Homeowners add shrubs to create texture and interest in the landscape. Shade shrubs spice up the often-neglected shady location of a property with interesting foliage and flowers. Shrubs bloom for a short period of time each year. Plants need light to produce blooms. As a result, shade shrubs often struggle in the reduced-light environment. Learning how to bloom shrubs for shade requires comprehensive year-round care to promote the best flowering conditions possible.
Examine the light conditions in the shade location. All flowering plants require sunlight for bud and bloom production. Check the density of the shade to determine whether tree canopy thickness completely blocks out available sunlight. Prune the tree to allow filtered sunlight to reach the shrub to promote flower bud formation.
Research the type of shrub and the fertilization requirements. Over-fertilization causes plants to produce more foliage than flowers. Strike a balance by learning everything you can about the shrub. Focus in particular on the correct time to apply fertilizer and the specific kind of nutrients needed for the plant.
Prune immediately after the plant finishes flowering for the season. Shrubs often bloom on the previous year's wood. Pruning late in the season often removes flower buds that have already formed on existing branches. Give the shade shrub plenty of time throughout the summer growing season to prepare for next year's flower.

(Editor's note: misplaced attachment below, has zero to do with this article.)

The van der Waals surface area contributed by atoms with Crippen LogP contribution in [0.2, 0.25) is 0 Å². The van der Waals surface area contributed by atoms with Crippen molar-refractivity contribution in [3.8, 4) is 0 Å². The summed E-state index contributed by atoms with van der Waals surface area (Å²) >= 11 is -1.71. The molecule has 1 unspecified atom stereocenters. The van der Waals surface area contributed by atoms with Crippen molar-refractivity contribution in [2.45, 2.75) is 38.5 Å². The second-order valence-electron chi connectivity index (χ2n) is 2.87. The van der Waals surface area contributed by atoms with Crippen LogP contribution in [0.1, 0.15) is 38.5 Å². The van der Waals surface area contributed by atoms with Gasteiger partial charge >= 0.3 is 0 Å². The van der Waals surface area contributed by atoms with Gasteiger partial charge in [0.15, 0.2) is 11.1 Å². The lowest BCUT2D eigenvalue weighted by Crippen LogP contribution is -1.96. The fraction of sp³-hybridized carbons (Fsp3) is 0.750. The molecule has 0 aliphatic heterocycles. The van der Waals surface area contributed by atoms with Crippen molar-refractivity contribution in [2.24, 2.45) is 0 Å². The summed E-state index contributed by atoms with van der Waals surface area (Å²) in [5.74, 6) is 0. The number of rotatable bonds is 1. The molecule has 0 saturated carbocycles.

Allow light to reach the plant's interior. Perform a type of pruning called thinning to reduce the foliage thickness on the plant. Thinning allows light to reach the interior of the plant to encourage branching and bud formation. Select randomly spaced branches to prune back to the main shrub trunk. Use pruning clippers for branches smaller than 1/2 inch in diameter and loppers for branches up to 2 inches thick. Make cuts flush with the adjoining branch or stem to limit the open wound size.
Keep track of winter weather to determine if cold damage will affect flowering. Freezing temperature kill of flower and leaf buds. This damage isn't permanent but it will affect the amount of blooms the following season. Most shade shrubs have some protection from a structure or tree canopy. Don't overlook this possibility when trying to determine why a shrub doesn't bloom. Examine the garden area to determine if exposure to the dry air and wind during the winter may damage the shrub. Relocate if necessary to provide a protected location to limit winter damage to flower buds.